What is the best business? What business should I buy? How do I decide which business is right for me? These are all great questions and while there are many things you can take & should take into account; I like to answer it this way:
What problems to do you like to deal with or willing to deal with?
I think of this way because there is no such thing as a perfect business, however, one business maybe more perfect for you. Therefore, sometimes a good way to look at or think about it is to look at the negatives (they always exist). A good way to understand it is I either like to deal with these problems or I know how to deal with these problems and am willing to do so. Remember that you will be spending between 40 and 80 hours a week at the business you choose to buy.
I like to think of what I just said as providing a mindset that colors the way you evaluate your search.
Normally we think of price being the first consideration. Try putting this aside, as usually this amount is related to how much you are willing to spend or put at risk. An important factor. However, there may be ways to mitigate the risk or allow you to leverage the funds you have available. As Business Brokers or Intermediaries, we at Anchor Business Brokers are here to help you with these considerations.
So, going back to our original question: How do you know which is the right business for me to buy? Speaking with an Intermediary such as Anchor Business Broker will help guide you through the process.
There are clearly certain things you should take you into consideration:
- What are your technical skills?
- Do you have appropriate management skills?
- What are your financial abilities – can you keep books and records and if not, how will you deal with it?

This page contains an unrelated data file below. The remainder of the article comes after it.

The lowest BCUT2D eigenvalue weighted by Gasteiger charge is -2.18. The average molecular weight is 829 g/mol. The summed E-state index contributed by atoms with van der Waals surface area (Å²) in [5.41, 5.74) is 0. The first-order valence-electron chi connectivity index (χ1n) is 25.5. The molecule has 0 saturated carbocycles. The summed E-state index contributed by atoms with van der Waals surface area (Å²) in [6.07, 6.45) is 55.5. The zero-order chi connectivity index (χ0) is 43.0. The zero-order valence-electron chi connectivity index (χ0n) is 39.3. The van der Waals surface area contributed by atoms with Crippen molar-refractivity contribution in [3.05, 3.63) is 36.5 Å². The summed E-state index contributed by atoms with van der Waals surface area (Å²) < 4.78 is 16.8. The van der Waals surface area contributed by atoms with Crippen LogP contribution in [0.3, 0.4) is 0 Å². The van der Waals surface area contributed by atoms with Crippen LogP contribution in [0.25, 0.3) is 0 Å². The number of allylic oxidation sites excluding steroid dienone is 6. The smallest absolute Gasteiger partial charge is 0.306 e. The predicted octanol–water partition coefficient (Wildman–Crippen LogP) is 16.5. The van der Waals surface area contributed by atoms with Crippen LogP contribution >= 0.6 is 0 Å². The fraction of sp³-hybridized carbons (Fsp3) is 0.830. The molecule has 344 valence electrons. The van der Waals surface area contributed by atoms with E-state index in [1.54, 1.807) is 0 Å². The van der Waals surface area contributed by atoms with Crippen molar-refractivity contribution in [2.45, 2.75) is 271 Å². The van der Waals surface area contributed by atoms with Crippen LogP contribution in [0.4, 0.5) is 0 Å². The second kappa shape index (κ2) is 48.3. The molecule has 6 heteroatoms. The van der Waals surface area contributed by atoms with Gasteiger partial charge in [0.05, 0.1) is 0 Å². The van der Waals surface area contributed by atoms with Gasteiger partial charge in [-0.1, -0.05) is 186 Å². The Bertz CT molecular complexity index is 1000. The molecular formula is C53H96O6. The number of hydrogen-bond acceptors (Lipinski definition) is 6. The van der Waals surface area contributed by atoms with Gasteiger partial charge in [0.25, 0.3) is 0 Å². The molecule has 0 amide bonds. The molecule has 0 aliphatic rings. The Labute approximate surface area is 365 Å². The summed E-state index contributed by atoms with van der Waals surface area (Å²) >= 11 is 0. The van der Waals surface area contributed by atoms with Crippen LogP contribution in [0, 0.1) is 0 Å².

- Of course, there is the real financial question how much money do you need, can I afford this? We are here to help you answer that questions.
- How are you people skills – Clients – Staff?
- What are your business & personal or family goals?
- What are your financial goals? i.e. How much money do I need to make? Consideration should be both short and long term.
None of what I am speaking about here has to do with due diligence, that is another subject. It has everything to do with making sure you have a realistic understanding of your abilities. This will help develop a criteria which you will use to select and evaluate businesses.
However, selecting a business to evaluate is part intuitive and part analytical. The intuitive part is sort of “like love at first site”. “This looks like fun!” “I can see myself doing this, it’s easy.” I know it seems odd, but the first evaluation point is some sort of visceral connection with the business. Then comes the serious evaluation of the business.
Based on the above we sort through the thousands of businesses that are available and develop a list of available business that meet the criteria we have established. What comes next is for the businesses we selected to obtain both initial financial information and meet with the seller. I call this process the “sniff test”. This assessment of the business will be based on the information that has been presented by the seller and meetings with them – asset values, sales revenues, adjusted cash flow and other pertinent information must be assumed to be materially accurate and reliable. If it doesn’t “smell” right, we go no further and don’t spend a lot of money and time on detailed evaluation (due diligence).
A more detailed discuss of steps & process involved in buy a business will be discussed in future articles. Additional information on the buying process can be found here – 10 Steps to Buying a Business